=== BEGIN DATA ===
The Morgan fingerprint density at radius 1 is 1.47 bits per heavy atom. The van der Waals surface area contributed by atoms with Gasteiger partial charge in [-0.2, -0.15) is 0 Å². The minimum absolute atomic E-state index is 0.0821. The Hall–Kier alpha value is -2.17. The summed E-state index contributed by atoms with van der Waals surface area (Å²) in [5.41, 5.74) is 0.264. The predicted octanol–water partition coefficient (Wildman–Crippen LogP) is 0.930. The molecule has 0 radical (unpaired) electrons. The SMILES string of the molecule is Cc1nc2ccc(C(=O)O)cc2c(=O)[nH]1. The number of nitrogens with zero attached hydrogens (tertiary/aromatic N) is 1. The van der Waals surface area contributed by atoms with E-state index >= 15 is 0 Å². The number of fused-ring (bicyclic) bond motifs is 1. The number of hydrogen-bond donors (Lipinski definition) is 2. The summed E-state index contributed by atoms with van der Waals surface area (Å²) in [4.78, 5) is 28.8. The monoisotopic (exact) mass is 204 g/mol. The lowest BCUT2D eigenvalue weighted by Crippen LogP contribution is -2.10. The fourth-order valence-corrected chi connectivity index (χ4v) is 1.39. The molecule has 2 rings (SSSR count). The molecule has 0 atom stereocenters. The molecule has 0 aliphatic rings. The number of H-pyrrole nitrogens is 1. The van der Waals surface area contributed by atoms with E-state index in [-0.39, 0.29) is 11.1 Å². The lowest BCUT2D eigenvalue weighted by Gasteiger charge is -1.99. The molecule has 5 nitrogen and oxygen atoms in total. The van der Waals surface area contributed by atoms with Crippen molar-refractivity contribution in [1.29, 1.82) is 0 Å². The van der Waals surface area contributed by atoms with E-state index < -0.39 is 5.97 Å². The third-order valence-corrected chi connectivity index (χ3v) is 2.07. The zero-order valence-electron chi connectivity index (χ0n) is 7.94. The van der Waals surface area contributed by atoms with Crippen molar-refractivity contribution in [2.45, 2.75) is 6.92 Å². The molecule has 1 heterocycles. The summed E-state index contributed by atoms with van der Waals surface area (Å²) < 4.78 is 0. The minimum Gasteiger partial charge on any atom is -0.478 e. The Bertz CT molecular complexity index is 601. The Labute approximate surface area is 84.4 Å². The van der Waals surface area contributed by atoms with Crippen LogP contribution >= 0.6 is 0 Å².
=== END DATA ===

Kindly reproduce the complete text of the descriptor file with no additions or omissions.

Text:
The Morgan fingerprint density at radius 1 is 1.47 bits per heavy atom. The van der Waals surface area contributed by atoms with Gasteiger partial charge in [-0.2, -0.15) is 0 Å². The minimum absolute atomic E-state index is 0.0821. The Hall–Kier alpha value is -2.17. The summed E-state index contributed by atoms with van der Waals surface area (Å²) in [5.41, 5.74) is 0.264. The predicted octanol–water partition coefficient (Wildman–Crippen LogP) is 0.930. The molecule has 0 radical (unpaired) electrons. The SMILES string of the molecule is Cc1nc2ccc(C(=O)O)cc2c(=O)[nH]1. The number of nitrogens with zero attached hydrogens (tertiary/aromatic N) is 1. The van der Waals surface area contributed by atoms with E-state index >= 15 is 0 Å². The number of fused-ring (bicyclic) bond motifs is 1. The number of hydrogen-bond donors (Lipinski definition) is 2. The summed E-state index contributed by atoms with van der Waals surface area (Å²) in [4.78, 5) is 28.8. The monoisotopic (exact) mass is 204 g/mol. The lowest BCUT2D eigenvalue weighted by Crippen LogP contribution is -2.10. The fourth-order valence-corrected chi connectivity index (χ4v) is 1.39. The molecule has 2 rings (SSSR count). The molecule has 0 atom stereocenters. The molecule has 0 aliphatic rings. The number of H-pyrrole nitrogens is 1. The van der Waals surface area contributed by atoms with E-state index in [-0.39, 0.29) is 11.1 Å². The lowest BCUT2D eigenvalue weighted by Gasteiger charge is -1.99. The molecule has 5 nitrogen and oxygen atoms in total. The van der Waals surface area contributed by atoms with Crippen molar-refractivity contribution in [1.29, 1.82) is 0 Å². The van der Waals surface area contributed by atoms with E-state index < -0.39 is 5.97 Å². The third-order valence-corrected chi connectivity index (χ3v) is 2.07. The zero-order valence-electron chi connectivity index (χ0n) is 7.94. The van der Waals surface area contributed by atoms with Crippen molar-refractivity contribution in [2.45, 2.75) is 6.92 Å². The molecule has 1 heterocycles. The summed E-state index contributed by atoms with van der Waals surface area (Å²) < 4.78 is 0. The minimum Gasteiger partial charge on any atom is -0.478 e. The Bertz CT molecular complexity index is 601. The Labute approximate surface area is 84.4 Å². The van der Waals surface area contributed by atoms with Crippen LogP contribution >= 0.6 is 0 Å².